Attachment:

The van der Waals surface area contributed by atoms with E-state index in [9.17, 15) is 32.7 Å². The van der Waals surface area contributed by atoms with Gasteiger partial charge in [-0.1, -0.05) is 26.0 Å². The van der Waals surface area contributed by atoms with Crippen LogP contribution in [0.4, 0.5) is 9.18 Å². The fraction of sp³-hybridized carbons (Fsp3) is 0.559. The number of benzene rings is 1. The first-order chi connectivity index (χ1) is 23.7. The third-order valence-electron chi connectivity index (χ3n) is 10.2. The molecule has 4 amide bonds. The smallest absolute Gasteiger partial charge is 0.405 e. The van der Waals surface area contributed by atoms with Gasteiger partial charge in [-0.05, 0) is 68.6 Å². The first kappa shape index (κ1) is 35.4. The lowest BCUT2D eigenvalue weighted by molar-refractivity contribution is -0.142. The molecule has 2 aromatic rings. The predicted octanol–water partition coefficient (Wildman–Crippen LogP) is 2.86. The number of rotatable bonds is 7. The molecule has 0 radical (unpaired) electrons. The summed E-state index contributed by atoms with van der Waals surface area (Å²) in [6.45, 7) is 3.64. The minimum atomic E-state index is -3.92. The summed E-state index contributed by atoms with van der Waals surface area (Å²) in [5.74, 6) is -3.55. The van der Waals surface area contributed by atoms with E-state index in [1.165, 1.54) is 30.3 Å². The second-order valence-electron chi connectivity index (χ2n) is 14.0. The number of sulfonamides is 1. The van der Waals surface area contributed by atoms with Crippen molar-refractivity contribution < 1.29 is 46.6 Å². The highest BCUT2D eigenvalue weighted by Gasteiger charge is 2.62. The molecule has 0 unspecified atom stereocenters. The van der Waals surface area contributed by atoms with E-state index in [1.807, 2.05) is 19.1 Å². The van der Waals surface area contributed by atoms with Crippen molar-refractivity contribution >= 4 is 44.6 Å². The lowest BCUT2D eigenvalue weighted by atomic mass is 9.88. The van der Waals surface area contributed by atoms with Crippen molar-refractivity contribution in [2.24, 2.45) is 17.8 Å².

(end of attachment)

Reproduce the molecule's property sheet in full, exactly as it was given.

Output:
The van der Waals surface area contributed by atoms with E-state index in [9.17, 15) is 32.7 Å². The van der Waals surface area contributed by atoms with Gasteiger partial charge in [-0.1, -0.05) is 26.0 Å². The van der Waals surface area contributed by atoms with Crippen LogP contribution in [0.4, 0.5) is 9.18 Å². The fraction of sp³-hybridized carbons (Fsp3) is 0.559. The number of benzene rings is 1. The first-order chi connectivity index (χ1) is 23.7. The third-order valence-electron chi connectivity index (χ3n) is 10.2. The molecule has 4 amide bonds. The smallest absolute Gasteiger partial charge is 0.405 e. The van der Waals surface area contributed by atoms with Gasteiger partial charge in [-0.05, 0) is 68.6 Å². The first kappa shape index (κ1) is 35.4. The lowest BCUT2D eigenvalue weighted by molar-refractivity contribution is -0.142. The molecule has 2 aromatic rings. The predicted octanol–water partition coefficient (Wildman–Crippen LogP) is 2.86. The number of rotatable bonds is 7. The molecule has 0 radical (unpaired) electrons. The summed E-state index contributed by atoms with van der Waals surface area (Å²) in [6.45, 7) is 3.64. The minimum atomic E-state index is -3.92. The summed E-state index contributed by atoms with van der Waals surface area (Å²) in [5.74, 6) is -3.55. The van der Waals surface area contributed by atoms with E-state index in [1.165, 1.54) is 30.3 Å². The second-order valence-electron chi connectivity index (χ2n) is 14.0. The number of sulfonamides is 1. The van der Waals surface area contributed by atoms with Crippen molar-refractivity contribution < 1.29 is 46.6 Å². The highest BCUT2D eigenvalue weighted by Gasteiger charge is 2.62. The molecule has 0 unspecified atom stereocenters. The van der Waals surface area contributed by atoms with E-state index in [1.807, 2.05) is 19.1 Å². The van der Waals surface area contributed by atoms with Crippen molar-refractivity contribution >= 4 is 44.6 Å². The lowest BCUT2D eigenvalue weighted by atomic mass is 9.88. The van der Waals surface area contributed by atoms with Crippen molar-refractivity contribution in [2.24, 2.45) is 17.8 Å².